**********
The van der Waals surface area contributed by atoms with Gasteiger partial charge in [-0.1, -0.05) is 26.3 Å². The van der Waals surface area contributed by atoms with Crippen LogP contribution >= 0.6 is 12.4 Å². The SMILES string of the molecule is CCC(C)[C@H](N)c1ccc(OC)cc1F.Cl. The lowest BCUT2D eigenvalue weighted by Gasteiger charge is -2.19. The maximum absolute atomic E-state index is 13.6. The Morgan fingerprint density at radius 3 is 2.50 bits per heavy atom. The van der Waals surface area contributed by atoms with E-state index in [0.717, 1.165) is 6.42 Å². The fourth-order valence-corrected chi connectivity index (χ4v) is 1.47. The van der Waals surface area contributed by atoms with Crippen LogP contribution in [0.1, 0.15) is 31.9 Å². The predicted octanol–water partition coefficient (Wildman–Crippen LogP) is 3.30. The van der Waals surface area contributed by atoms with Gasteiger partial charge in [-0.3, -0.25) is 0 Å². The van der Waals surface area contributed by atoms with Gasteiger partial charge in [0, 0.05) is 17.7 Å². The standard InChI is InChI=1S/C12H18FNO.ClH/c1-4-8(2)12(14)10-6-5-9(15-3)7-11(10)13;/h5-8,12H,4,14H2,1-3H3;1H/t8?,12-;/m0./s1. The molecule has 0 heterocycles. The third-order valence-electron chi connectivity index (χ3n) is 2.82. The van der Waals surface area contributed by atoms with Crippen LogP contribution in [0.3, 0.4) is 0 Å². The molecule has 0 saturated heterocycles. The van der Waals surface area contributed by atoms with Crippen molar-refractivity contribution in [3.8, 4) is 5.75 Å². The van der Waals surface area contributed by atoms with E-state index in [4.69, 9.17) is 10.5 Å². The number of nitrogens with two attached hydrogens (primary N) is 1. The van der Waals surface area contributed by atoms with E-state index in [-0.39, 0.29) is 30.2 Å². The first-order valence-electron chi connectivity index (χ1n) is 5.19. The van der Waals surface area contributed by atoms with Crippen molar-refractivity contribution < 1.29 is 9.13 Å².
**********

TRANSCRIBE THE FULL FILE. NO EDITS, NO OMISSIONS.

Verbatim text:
The van der Waals surface area contributed by atoms with Gasteiger partial charge in [-0.1, -0.05) is 26.3 Å². The van der Waals surface area contributed by atoms with Crippen LogP contribution >= 0.6 is 12.4 Å². The SMILES string of the molecule is CCC(C)[C@H](N)c1ccc(OC)cc1F.Cl. The lowest BCUT2D eigenvalue weighted by Gasteiger charge is -2.19. The maximum absolute atomic E-state index is 13.6. The Morgan fingerprint density at radius 3 is 2.50 bits per heavy atom. The van der Waals surface area contributed by atoms with E-state index in [0.717, 1.165) is 6.42 Å². The fourth-order valence-corrected chi connectivity index (χ4v) is 1.47. The van der Waals surface area contributed by atoms with Crippen LogP contribution in [0.1, 0.15) is 31.9 Å². The predicted octanol–water partition coefficient (Wildman–Crippen LogP) is 3.30. The van der Waals surface area contributed by atoms with Gasteiger partial charge in [-0.3, -0.25) is 0 Å². The van der Waals surface area contributed by atoms with Gasteiger partial charge in [0, 0.05) is 17.7 Å². The standard InChI is InChI=1S/C12H18FNO.ClH/c1-4-8(2)12(14)10-6-5-9(15-3)7-11(10)13;/h5-8,12H,4,14H2,1-3H3;1H/t8?,12-;/m0./s1. The molecule has 0 heterocycles. The third-order valence-electron chi connectivity index (χ3n) is 2.82. The van der Waals surface area contributed by atoms with Crippen LogP contribution in [0.3, 0.4) is 0 Å². The molecule has 0 saturated heterocycles. The van der Waals surface area contributed by atoms with Crippen molar-refractivity contribution in [3.8, 4) is 5.75 Å². The van der Waals surface area contributed by atoms with E-state index in [4.69, 9.17) is 10.5 Å². The number of nitrogens with two attached hydrogens (primary N) is 1. The van der Waals surface area contributed by atoms with E-state index in [-0.39, 0.29) is 30.2 Å². The first-order valence-electron chi connectivity index (χ1n) is 5.19. The van der Waals surface area contributed by atoms with Crippen molar-refractivity contribution < 1.29 is 9.13 Å².